This year, the industry experienced a surge of native ad placements. It’s no wonder, seeing as how the customer experience has taken top precedence among brands, forcing publishers and media companies alike to take a harder look at the ad formats they invest in.
In fact, MediaRadar reported a 74 percent increase in native advertising from Q1 2016 – Q1 2017. This not only signals an important trend in media spend, but also an exciting time for meaningful content.
So, what’s all the hubbub?
Well, as the native advertising space continues to evolve, so too does the technology that supports it. While native was once the industry’s dark horse in the running, it has recently been giving display a run for its money. Banner blindness is a reality. In a crowded marketplace vying for the attention of savvy, on-the-go and distracted consumers, traditional ad formats simply won’t cut it.
History has shown that people want to be engaged. They want stories and experiences. There’s no greater evidence of this trend than our round-up of some of the best native ads of 2017.
Spotify Matches Your Music to Stranger Things Character
Nielsen reported a whopping 15.8 million Americans had watched the first episode of Stranger Things by the third day of its release. There’s no denying the series has garnered an almost cult-like fan following.
Spotify was quick to capitalize on its recent release, matching users of its platform to characters on the show, based on their listening habits. Even guests of the platform can select five jams to submit for their results.
When two powerhouse content creators combine, amiright?
Serena Williams Career Journey with Gatorade
Gatorade served up the the most memorable gamification experience of the year paying homage to one of the most talented athletes of our time, Serena Williams.
Users can attempt to win the match point of every one of her 22 major victories with the simple click of their mouse — no download necessary and without a glitch.
The game resembled some of Nintendo’s earliest crowd pleasers. This one is definitely in the running for the gold in “Best use of native advertising.”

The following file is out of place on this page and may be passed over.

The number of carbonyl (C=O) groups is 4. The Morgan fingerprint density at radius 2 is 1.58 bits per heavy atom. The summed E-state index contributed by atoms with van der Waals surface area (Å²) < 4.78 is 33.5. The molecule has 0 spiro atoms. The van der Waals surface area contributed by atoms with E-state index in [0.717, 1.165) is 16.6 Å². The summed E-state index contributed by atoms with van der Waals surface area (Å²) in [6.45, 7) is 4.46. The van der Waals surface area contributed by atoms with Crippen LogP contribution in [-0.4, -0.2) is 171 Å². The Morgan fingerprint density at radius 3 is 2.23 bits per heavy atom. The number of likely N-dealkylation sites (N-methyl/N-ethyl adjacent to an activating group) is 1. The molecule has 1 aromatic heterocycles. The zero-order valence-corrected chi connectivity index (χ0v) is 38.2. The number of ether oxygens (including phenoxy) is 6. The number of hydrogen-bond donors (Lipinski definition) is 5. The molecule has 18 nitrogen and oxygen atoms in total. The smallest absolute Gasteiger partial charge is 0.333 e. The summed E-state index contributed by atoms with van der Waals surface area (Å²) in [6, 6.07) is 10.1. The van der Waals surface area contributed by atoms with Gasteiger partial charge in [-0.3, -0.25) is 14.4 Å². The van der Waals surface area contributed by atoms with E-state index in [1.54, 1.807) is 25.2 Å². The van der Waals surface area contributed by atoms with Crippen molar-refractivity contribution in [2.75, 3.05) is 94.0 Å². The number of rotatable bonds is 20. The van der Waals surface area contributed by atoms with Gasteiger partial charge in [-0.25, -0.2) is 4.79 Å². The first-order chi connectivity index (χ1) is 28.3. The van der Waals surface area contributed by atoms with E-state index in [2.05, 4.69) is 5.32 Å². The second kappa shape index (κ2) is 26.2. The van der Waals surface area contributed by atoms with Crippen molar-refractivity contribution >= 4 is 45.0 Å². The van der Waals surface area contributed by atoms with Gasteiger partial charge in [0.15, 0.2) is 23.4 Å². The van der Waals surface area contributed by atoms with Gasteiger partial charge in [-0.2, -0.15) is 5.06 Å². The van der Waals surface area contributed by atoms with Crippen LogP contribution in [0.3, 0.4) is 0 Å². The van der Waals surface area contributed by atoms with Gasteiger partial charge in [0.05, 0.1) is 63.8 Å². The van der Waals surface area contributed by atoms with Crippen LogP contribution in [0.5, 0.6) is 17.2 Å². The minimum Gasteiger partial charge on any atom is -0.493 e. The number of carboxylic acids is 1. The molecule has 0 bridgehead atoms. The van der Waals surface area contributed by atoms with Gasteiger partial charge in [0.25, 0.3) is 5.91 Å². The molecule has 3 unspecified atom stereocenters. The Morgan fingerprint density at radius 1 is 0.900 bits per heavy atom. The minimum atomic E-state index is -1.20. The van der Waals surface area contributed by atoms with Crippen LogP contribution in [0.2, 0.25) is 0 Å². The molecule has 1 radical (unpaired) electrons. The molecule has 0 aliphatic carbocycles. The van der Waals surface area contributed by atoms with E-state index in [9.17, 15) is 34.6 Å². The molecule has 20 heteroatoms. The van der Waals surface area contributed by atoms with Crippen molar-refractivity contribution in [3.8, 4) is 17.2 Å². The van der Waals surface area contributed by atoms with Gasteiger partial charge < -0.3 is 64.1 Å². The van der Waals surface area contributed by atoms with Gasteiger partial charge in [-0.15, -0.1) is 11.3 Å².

Airbnb Remembers Ellis Island
In partnership with The New York Times, Airbnb reflects on the history of travel and hospitality. The interactive experience goes back in time to reference New York’s own Ellis Island. The heart-warming and educational story details what it was like to migrate to America back in the day.
Navigate through four chapters (some with sound effects) for personal stories from Airbnb hosts, historical facts, old photos , and documents for a journey back in time.
Then, book your next great adventure.
Audi is Committed to Driving Progress
Not what you would expect from a legacy car brand on game day… this past Super Bowl, Audi used its 60-second ad spot to advocate for pay equality, a social issue far removed from our rearview mirrors.
Despite the brand’s association with older, more traditional consumers, Audi has been reporting younger demographics since back in 2014. About 50 percent of its sales are to Gen X and Gen Y consumers.
Audi is clearly looking toward the future. And these days, a little bit of activism, especially during game time, can make a big difference among its next generation of buyers.
Goldman Sachs Gets Personal with Marcus
The finance sector has experienced massive shifts in consumer behavior with the emergence of new technology like mobile apps. And like most industries, if brands don’t bend to the consumer’s needs, they will seek greener pastures.
That’s why one of the oldest institutions, Goldman Sachs, has been working to revamp its image with the introduction of its new online lending company, Marcus.
A quick visit to Marcus.com combines the engaging elements of an infographic with interactive elements. There’s even a powerful tool in the form of a loan calculator.
While the financial services industry may never viewed as “sexy,” Goldman Sachs certainly makes up for it with utility.
Lego Mosaic Maker Gets Personal
Lego enthusiasts, much like the parts in their kits, come in various shapes and sizes — whether it is a parent buying their toddler beloved building blocks or an adult looking for the next intricate model to carefully piece together.
In an effort to represent its diverse set of superfans, the toy maker created an instant photo booth and Lego vending machine within its London location for visitors to recreate their own headshot of out bricks.
Just think of all the user-generated content!
Another year behind us, another great batch of content to reflect on. And this was just the tip of the iceberg. With so many different content formats and types of native ads to leverage, brands are beginning to really stretch their wings and experiment, and the impact is obvious — engaging and interactive experiences prove more meaningful to consumers.
I wonder how native advertising will exceed expectations next year? Looking forward to your thoughts and comments below.